Prepare to have your minds blown, because here comes some exposition of epic proportions (preempted by a little reaction of my own): After watching Reefer Madness I was a little confused about the accuracy of the story. Okay, so I knew there weren’t kids going crazy, humping chairs and killing people because of marijuana; obviously, it’s majorly exaggerated, but I wanted to know if there was any hint of truth to the fear behind the plot. So here goes: In 1936, a film was created to inform parents about the horrific danger threatening the youth of America, that threat being marijuana. Soon after, it was reedited and distributed as an exploitation film. The plot of this film was about the depths to which high schoolers will fall after becoming addicted to the drug, including murder, rape, etc.
If only the creators of that film could see all that it inspired… Reefer Madness: The Movie Musical does everything in its power to mock the fears presented in this film and make them fun and exciting, while actually creating pretty strong commentary on the society of the 1930s in the process.
Meet Jimmy Harper (Christian Campbell) and Mary Lane (Kristen Bell), the tragic young lovers of this story, representing the innocence of the generation. At the beginning of the film, their puppy love springs to life with songs like “Romeo and Juliet,” which is full of lines about the beauty of Shakespeare’s words, as well as their hopeful outlook of the long lives Romeo and Juliet will have together, surrounded by children and friends. With this outlook, you know things are going to go wrong for these two. Sure enough, Jimmy gets hooked on the reefer and would much rather spend his time singing about brownies as Mary sits alone in her church pew, regretting lying to a stranger about the seat next to her being taken.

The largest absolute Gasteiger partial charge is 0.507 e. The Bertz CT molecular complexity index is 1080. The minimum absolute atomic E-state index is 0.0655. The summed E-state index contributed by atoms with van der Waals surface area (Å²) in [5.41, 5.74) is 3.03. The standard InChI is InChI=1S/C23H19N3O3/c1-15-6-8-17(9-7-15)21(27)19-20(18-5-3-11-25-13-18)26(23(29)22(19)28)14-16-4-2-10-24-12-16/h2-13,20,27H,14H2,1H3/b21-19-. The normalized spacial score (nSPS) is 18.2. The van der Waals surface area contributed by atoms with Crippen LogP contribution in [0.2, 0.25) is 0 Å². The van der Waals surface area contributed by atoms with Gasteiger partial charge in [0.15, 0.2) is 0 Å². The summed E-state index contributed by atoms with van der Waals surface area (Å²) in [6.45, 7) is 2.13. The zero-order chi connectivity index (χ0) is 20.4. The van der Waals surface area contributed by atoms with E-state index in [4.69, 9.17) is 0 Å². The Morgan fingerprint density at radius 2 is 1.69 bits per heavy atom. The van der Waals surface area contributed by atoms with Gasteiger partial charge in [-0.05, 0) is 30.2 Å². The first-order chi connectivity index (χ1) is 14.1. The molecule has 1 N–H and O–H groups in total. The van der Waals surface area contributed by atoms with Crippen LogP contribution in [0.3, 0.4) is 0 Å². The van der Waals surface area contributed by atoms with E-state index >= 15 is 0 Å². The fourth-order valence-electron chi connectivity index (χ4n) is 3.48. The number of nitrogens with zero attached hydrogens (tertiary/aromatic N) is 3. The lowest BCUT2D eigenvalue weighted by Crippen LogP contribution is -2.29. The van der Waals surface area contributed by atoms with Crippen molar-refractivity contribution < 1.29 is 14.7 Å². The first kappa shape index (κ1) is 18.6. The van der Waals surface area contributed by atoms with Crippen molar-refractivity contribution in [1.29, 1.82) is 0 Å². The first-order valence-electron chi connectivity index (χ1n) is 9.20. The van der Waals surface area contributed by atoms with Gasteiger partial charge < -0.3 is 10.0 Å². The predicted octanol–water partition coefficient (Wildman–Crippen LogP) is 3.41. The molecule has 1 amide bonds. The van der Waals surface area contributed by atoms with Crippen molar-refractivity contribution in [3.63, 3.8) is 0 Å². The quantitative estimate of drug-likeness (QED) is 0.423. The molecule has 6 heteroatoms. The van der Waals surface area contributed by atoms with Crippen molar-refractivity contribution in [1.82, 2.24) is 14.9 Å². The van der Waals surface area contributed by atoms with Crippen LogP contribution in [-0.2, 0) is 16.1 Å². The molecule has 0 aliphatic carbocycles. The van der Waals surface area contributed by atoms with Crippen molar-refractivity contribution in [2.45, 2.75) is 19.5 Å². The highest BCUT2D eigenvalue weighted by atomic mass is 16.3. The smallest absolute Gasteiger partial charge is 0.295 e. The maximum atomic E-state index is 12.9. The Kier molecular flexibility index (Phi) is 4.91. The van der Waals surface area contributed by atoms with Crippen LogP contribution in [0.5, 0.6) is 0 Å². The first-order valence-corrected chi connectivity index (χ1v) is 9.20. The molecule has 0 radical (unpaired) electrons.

Though this innocence is funny enough on its own, it is paralleled beautifully by the naiveté of the parents as they are shown this tragic tail at an informative meeting. A woman faints, a man is called a communist, and as a viewer you just can’t help but laugh at how ridiculous this all seems in today’s society, especially considering that many are fighting to legalize the drug. Though not everyone is for this, we at least have moved past the idea that it has the capability of turning kids into zombies, hooligans and whores.
And one last thing, at first I wasn’t sure how to take the use of color, vs black and white footage. What I was debating was whether or not I agreed with the sections of the films that used color (the educational film of Jimmy and Mary’s tragic tale), vs those that did not (the parents meeting). However, I believe that it was an artistic choice to emphasize the black and white nature that the people of the 30s must have looked at subject matter like this, vs. the ridiculous and heightened “reality” of the world hooked on marijuana. So though I was kind of iffy about it at first, I am actually glad they chose to present the film this way.
If you like musicals and/or satires, or just want to watch something about marijuana, then Reefer Madness: The Movie Musical is for you.
Final Grade: B